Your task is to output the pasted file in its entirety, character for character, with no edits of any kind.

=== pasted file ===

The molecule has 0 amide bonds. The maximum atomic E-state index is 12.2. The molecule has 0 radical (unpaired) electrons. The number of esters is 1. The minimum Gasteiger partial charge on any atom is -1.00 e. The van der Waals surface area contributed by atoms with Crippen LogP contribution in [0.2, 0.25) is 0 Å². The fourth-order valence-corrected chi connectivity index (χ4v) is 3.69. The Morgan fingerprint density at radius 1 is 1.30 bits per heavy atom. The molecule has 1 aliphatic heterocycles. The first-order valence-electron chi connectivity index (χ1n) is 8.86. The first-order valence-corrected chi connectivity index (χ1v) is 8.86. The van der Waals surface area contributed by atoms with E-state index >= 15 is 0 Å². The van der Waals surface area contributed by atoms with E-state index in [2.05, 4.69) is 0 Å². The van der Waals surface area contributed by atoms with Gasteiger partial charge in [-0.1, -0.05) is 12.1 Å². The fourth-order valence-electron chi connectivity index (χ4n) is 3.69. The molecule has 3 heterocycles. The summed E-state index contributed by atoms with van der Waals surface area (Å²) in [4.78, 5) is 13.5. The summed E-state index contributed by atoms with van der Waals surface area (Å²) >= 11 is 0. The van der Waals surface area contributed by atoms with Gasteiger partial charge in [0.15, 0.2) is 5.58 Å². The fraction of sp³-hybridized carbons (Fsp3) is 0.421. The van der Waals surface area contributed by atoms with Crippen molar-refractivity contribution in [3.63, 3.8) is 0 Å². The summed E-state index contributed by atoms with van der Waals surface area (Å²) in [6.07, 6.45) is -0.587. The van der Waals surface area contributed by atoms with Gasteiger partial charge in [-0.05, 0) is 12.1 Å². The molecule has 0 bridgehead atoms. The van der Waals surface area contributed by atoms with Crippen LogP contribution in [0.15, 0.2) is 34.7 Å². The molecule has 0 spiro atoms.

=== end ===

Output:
The molecule has 0 amide bonds. The maximum atomic E-state index is 12.2. The molecule has 0 radical (unpaired) electrons. The number of esters is 1. The minimum Gasteiger partial charge on any atom is -1.00 e. The van der Waals surface area contributed by atoms with Crippen LogP contribution in [0.2, 0.25) is 0 Å². The fourth-order valence-corrected chi connectivity index (χ4v) is 3.69. The Morgan fingerprint density at radius 1 is 1.30 bits per heavy atom. The molecule has 1 aliphatic heterocycles. The first-order valence-electron chi connectivity index (χ1n) is 8.86. The first-order valence-corrected chi connectivity index (χ1v) is 8.86. The van der Waals surface area contributed by atoms with E-state index >= 15 is 0 Å². The van der Waals surface area contributed by atoms with E-state index in [2.05, 4.69) is 0 Å². The van der Waals surface area contributed by atoms with Gasteiger partial charge in [-0.1, -0.05) is 12.1 Å². The fourth-order valence-electron chi connectivity index (χ4n) is 3.69. The molecule has 3 heterocycles. The summed E-state index contributed by atoms with van der Waals surface area (Å²) in [4.78, 5) is 13.5. The summed E-state index contributed by atoms with van der Waals surface area (Å²) >= 11 is 0. The van der Waals surface area contributed by atoms with Gasteiger partial charge in [0.15, 0.2) is 5.58 Å². The fraction of sp³-hybridized carbons (Fsp3) is 0.421. The van der Waals surface area contributed by atoms with Crippen molar-refractivity contribution in [3.63, 3.8) is 0 Å². The summed E-state index contributed by atoms with van der Waals surface area (Å²) in [6.07, 6.45) is -0.587. The van der Waals surface area contributed by atoms with Gasteiger partial charge in [-0.05, 0) is 12.1 Å². The molecule has 0 bridgehead atoms. The van der Waals surface area contributed by atoms with Crippen LogP contribution in [0.15, 0.2) is 34.7 Å². The molecule has 0 spiro atoms.